Last month, experts and leaders from various non-profit organizations and local governments from the non-market housing sector, and UBC leadership gathered at UBC to discuss one of the Lower Mainland’s most pressing challenges — housing affordability.
I had the privilege of co-hosting the roundtable on housing, along with Dr. Penny Gurstein, the founding director of the Housing Research Collaborative, a community of housing researchers, providers and policymakers focused on developing non-market housing innovations.
The roundtable was an opportunity to learn from those working on the front-line of the housing crisis and discuss how UBC could support non-market housing innovation in the region. It also allowed UBC leaders to gain a better understanding of the best way to align our efforts in the short and long-term.
This was the third President’s Roundtable. We have also hosted conversations on reducing stigma related to the opioid overdose epidemic and on climate change. More on those, and the roundtable series in general, in a moment.
While it’s too early to share specific outcomes from this roundtable—we have a lot of legwork to do to follow-up on specific ideas—three items from the conversation jumped out that I would like to share with you:
- B.C. leads the country in non-market housing innovation. A number of participants noted that the local non-profit housing sector runs deep and strong, with a long history stretching back to well before the current crisis. B.C. has always been a national leader in this area and the current housing crisis is forcing it to innovate even more.
- “Unusual suspects” are joining the sector. Participants noted that faith-based organizations, charities, non-profits and other mission-driven groups are putting their land into play not just to further their own missions but to help ease the crisis. And some investors are lowering expectations of a financial return for a higher social return, or what’s called “impact investing.”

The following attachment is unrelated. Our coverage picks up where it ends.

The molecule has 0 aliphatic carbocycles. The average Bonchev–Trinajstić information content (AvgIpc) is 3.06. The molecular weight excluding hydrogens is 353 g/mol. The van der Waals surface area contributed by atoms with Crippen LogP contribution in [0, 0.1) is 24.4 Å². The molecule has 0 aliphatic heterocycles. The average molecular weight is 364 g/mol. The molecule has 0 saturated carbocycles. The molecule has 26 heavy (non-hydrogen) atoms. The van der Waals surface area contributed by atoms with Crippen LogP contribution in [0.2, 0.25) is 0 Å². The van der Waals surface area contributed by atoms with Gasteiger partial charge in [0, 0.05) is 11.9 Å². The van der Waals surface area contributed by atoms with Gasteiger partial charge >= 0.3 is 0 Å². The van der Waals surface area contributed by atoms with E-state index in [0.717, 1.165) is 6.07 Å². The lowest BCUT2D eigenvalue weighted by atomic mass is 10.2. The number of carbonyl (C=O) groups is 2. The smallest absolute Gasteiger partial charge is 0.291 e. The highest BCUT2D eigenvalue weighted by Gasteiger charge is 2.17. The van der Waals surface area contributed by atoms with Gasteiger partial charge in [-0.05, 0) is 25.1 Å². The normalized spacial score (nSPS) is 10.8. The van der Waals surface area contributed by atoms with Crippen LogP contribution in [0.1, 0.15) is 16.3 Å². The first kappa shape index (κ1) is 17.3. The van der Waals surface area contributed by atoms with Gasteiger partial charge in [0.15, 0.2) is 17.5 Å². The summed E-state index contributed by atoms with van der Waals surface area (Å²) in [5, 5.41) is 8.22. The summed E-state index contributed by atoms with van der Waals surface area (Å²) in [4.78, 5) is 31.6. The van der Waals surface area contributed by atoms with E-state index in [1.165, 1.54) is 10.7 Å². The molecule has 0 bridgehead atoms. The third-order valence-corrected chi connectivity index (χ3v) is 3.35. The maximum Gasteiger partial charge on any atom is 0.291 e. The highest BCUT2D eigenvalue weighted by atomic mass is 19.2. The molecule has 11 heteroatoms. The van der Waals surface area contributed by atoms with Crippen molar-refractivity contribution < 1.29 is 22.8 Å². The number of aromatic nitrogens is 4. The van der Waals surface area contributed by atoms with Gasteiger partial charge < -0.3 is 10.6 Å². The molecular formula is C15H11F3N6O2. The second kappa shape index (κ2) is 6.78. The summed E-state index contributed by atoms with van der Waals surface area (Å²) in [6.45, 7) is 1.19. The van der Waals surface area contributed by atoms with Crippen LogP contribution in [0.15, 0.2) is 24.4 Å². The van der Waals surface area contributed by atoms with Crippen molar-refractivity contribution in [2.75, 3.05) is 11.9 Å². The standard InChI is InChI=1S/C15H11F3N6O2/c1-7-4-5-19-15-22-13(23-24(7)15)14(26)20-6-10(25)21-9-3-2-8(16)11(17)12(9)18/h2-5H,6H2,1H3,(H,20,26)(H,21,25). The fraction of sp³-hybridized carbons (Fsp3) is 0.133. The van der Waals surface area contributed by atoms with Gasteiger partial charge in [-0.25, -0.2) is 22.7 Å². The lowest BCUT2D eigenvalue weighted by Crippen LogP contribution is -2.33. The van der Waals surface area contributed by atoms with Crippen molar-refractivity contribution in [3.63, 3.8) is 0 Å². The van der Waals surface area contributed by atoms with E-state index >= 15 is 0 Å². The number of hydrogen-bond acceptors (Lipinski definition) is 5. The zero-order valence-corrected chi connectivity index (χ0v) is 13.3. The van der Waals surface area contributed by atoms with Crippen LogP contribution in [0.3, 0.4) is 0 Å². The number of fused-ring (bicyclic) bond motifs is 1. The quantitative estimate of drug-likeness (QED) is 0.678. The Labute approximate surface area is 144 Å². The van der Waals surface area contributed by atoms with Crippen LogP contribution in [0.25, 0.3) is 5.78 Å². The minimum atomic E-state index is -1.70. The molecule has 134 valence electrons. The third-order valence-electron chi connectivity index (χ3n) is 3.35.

- Metro Vancouver needs to scale up. As one participant said, while comparable cities devote 30 per cent of the housing market to non-market housing, Vancouver is hovering around five per cent. The entire sector needs to scale up to meet the demand.
This is just a small taste of a much broader conversation that in itself barely scratched the surface. If you’re curious to learn more, keep an eye on the President’s Roundtable webpage for the full report.
What became clear to me is that UBC can play a role in helping address this crisis. We discussed how the university can help build the capacity of the sector, supply research and case studies to help make the case for the sector, and develop a cohesive career path for students into sector, among other collaboration and research opportunities.
Understanding how UBC can play a role in pressing social issues is precisely what the roundtables are designed to do.
What are the President’s Roundtables?
I started convening roundtables a year ago; they are a way to keep the university aligned with the pressing needs of the communities we belong to—one of the key commitments in UBC’s strategic plan, UBC’s Next Century.
As the plan says:
“We must continue to play a strong role in engagement, learning about the world around us and empowering people to be good stewards and change makers. This requires an outward orientation in our education, research and community development. It requires a willingness to collaborate and connect, with the passion for engagement that is a part of the fabric of UBC…. And it requires the capacity to listen and adapt to the evolving needs and dynamics of the world beyond the university.”
In other words, in this fast-moving world, we need to find ways for the wider community to inform our work. Smart, dedicated students, scholars, and faculty across the university are already doing this. This event is a chance to do the same at an institutional level.
The first roundtable addressed stigma related to substance use and addiction to help relieve the ongoing overdose crisis in our region. Among other outcomes, it prompted our Faculty of Medicine to work with health programs at UBC to begin to develop consistent pedagogies relating to mental health and addiction.
The second roundtable explored barriers to, and opportunities for, partnerships on climate action in the region. It prompted UBC to participate in the Global Climate Action Summit, forge stronger partnerships with regional partners, and helped to share climate research and support the student-led Climate Hub to increase climate literacy.
These roundtables are but one way UBC is responding to pressing social and economic challenges we face locally, and around the world. Every day I have the privilege of meeting faculty, students, and staff who are working on some of today’s most complex issues. Their dedication, ingenuity, and connection to community inspires me and I don’t think we acknowledge these colleagues enough. I hope that the roundtables add to this broader effort.
Thank you to those who participated in the roundtable.
If you would like to learn more about this or past roundtables, please visit the links below:
- Read more about how UBC is addressing housing issues on campus.
- Read more about the President’s Roundtable series.
Professor Santa J. Ono
President and Vice-Chancellor